Theologian David Fitch has a good post on the debate about Rob Bell’s new book
I blame Rob Bell for this inflammatory mess (along with his publisher) because of the excessive bating and provoking all in an obvious attempt to attract attention to his book. This is no way to pastor I say. This is no way to lead. (but it does sell books). On the other hand, to be even handed, I blame people on the Neo-Reformed side as well, people like Kevin DeYoung. Sorry Kevin, I know you mean well but when you do a 20 page review that largely argues out of an incredibly narrow view of orthodoxy with little to no appreciation for history before the 1920′s, it comes off as defensive and parochial. For both sides, the tactics reveal a lack of a place to engage this issue productively for the furtherance of the Kingdom beyond our own personal enclaves (or ambitions). And yet discussing this issue is essential in order to be shaped for a posture for Mission that has been lacking amongst the traditional evangelicals, the church I am part of and remain committed to.
I have been kind of intrigued by the entire debate… not so much that I will read the book or any of the debate but the nature of the debate in itself. Let me explain. Theological debates never used to be like this. They were much more private events, often done through letters, in person, or in small circulation academic journals. Book sales were small. I am going out on a limb and say that Rob Bell will probably outsell Barth’s Commentary on Romans in a couple of months. What used to be a private and contemplative debate has been sped up tremendously through blogs, Twitter, and competing book deals and the resulting conference speaking gigs. All of this is driven by Christian publishing companies that are either shareholder held or are owned by News Corp, famous for taking sides and then profiting from the division.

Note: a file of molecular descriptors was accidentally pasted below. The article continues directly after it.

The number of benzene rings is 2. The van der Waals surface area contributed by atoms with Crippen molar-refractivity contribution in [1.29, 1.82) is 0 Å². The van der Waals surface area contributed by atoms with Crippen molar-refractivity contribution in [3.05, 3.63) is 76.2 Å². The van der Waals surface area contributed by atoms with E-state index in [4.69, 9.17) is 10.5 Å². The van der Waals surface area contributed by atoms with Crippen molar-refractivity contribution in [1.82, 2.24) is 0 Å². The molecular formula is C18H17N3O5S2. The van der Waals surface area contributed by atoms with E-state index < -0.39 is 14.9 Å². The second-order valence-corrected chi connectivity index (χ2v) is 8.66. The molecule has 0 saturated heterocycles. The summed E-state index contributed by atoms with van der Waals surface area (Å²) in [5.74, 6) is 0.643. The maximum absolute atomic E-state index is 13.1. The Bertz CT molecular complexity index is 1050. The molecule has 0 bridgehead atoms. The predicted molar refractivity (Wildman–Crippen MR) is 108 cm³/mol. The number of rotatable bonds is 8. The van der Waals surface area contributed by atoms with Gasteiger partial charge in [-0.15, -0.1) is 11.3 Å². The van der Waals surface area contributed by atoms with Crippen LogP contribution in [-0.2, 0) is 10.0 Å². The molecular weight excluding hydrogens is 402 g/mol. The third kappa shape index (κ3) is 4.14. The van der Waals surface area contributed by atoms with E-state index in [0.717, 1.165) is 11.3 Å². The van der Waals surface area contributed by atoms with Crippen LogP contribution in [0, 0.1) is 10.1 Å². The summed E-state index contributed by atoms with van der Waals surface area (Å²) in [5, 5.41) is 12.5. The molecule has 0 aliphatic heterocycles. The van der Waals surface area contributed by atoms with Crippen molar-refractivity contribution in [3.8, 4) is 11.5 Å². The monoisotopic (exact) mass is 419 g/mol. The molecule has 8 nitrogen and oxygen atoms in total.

There is always going to be different ideas in the church. I have some reservations with Brian McLaren’s theology that we have talked privately over (not sure who is right on that… been thinking about it for ten years) and even with David Fitch, I still am trying to figure out his theology of social justice and how to work on it in my context. Hopefully in the next decade I can put to words my issues with it but it needs some more thinking about but my theological reservations don’t need to be tweeted, blurted, and raced out. At the same time, I need to present my ideas in the expectation that some of them are going to be offensive to others. I am a Methodist. I am quite confident that my theology is correct but some of my beliefs stand in contrast to my own denomination even let alone others yet I don’t feel the need to refute and inflame others all of the time. I have my questions about Brian McLaren’s theology, David Fitch’s social gospel and CFL allegiances (I think but check back in 2018), Darryl Dash’s theological worldview (he’s Baptist, same could be said for Santosh Ninan and Kyle Martin), Len Hjalmarson (Anabaptist), Randall Friesen (moved to Alberta and cheered for Brett Favre), or anyone that I know that doesn’t subscribe to a liberal Free Methodist worldview that I do yet i think we have managed to have better discussions than what we saw over this latest dust up. We are always going to have things that divide us (the Hamilton Tiger Cats? Really?!) but can’t we have these discussions without cutting each other off and using the terms heretic. Good grief, Tillich and Barth continued on their correspondence despite seeing the world in very different ways (with evidence that Tillich and a pantheist.
I wonder when we are going to realize that speed isn’t always vital or even desirable in theological debates. The rush to be first or provocative may appease your masters at News Corp, Google, and Amazon but is it adding anything to the church. I don’t think it is. I think what we gained in speed was lost in perspective, contemplation, and depth of dialogue.